Howe, Irving

▪ 1994

      U.S. literary and social critic (b. June 11, 1920, New York, N.Y.—d. May 5, 1993, New York), as a founder (1953) and editor of Dissent, an influential left-wing journal, advocated democratic socialism but deplored the authoritarian proclivity of the American New Left, leftist totalitarianism, and the abuses of capitalism. He was best remembered for his literary criticism, notably in works on Sherwood Anderson (1951), William Faulkner (1952), and Thomas Hardy (1967). Howe spent 10 years preparing World of Our Fathers (1976), a probing narrative history of Eastern European Jewish immigration to the U.S., which won the National Book Award. Howe, who was raised in the Jewish tenements of New York City, graduated (1940) from City College of New York. He served four years in the army and taught at Brandeis University, Waltham, Mass. (1953-61), and Stanford University (1961-63), before returning to New York City to teach English at Hunter College of the City University of New York as professor (1963-70) and distinguished professor (1970-86). Some of his other important writings include Politics and the Novel (1957), Decline of the New (1970), the biography Leon Trotsky (1978), Celebrations and Attacks: Thirty Years of Literary and Cultural Commentary (1979), and A Margin of Hope: An Intellectual Autobiography (1982). Though he retired from teaching in 1986, he continued to give speeches and to write essays for Dissent.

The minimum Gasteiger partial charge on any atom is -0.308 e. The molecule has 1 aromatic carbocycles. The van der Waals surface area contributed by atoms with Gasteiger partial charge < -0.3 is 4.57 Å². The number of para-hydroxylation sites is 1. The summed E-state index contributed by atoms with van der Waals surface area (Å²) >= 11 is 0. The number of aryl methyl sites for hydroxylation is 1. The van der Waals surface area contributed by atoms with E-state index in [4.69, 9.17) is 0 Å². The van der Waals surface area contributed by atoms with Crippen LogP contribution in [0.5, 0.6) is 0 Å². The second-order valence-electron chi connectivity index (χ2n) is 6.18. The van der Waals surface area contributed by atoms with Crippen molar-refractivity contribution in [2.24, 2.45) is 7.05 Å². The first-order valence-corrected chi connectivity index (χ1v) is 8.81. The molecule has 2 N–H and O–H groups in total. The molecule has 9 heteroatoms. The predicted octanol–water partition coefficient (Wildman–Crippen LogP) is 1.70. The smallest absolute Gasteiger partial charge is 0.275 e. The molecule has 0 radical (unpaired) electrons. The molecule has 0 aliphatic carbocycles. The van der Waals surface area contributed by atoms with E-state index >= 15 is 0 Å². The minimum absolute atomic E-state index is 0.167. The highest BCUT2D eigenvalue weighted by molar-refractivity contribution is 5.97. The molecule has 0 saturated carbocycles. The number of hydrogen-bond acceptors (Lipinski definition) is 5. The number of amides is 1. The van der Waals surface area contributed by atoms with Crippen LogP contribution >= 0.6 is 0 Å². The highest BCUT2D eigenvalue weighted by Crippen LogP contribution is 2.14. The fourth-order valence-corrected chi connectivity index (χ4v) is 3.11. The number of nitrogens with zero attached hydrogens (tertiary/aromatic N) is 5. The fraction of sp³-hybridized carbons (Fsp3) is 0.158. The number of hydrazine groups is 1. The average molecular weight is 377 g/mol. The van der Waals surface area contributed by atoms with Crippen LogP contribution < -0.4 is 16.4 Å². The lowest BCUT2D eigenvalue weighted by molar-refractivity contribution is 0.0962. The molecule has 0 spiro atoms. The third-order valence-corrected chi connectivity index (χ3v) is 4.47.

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▪ American literary critic
born June 11, 1920, New York, N.Y., U.S.
died May 5, 1993, New York City

      American literary and social critic and educator noted for his probing into the social and political viewpoint in literary criticism.

      Howe was educated at the City College of New York and served in the U.S. Army during World War II. He taught at Brandeis and Stanford universities from 1953 until 1963, when he became a professor of English at the City University of New York at Hunter College. He wrote critical works on Sherwood Anderson (1951), William Faulkner (1952), and Thomas Hardy (1967), and he synthesized his political and literary interests in Politics and the Novel (1957) and A World More Attractive: A View of Modern Literature and Politics (1963). He edited the works of George Gissing, Edith Wharton, Leon Trotsky, and George Orwell and from 1953 was editor of the periodical Dissent, which he cofounded. He also edited Favorite Yiddish Stories (1974; with Eliezer Greenberg), The Best of Shalom Aleichem (1979; with Ruth R. Wisse), and The Penguin Book of Modern Yiddish Verse (1987; with Khone Shmeruk and Wisse). Howe's outlook was influenced by a Jewish background and a lifelong adherence to democratic socialism. His World of Our Fathers (1976) is a sociocultural study of eastern European Jews who emigrated to the United States between 1880 and 1924. Celebrations and Attacks (1979) is a collection of his critical articles, and A Margin of Hope: An Intellectual Autobiography (1982) deals with his involvement with culture and politics.

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Universalium. 2010.

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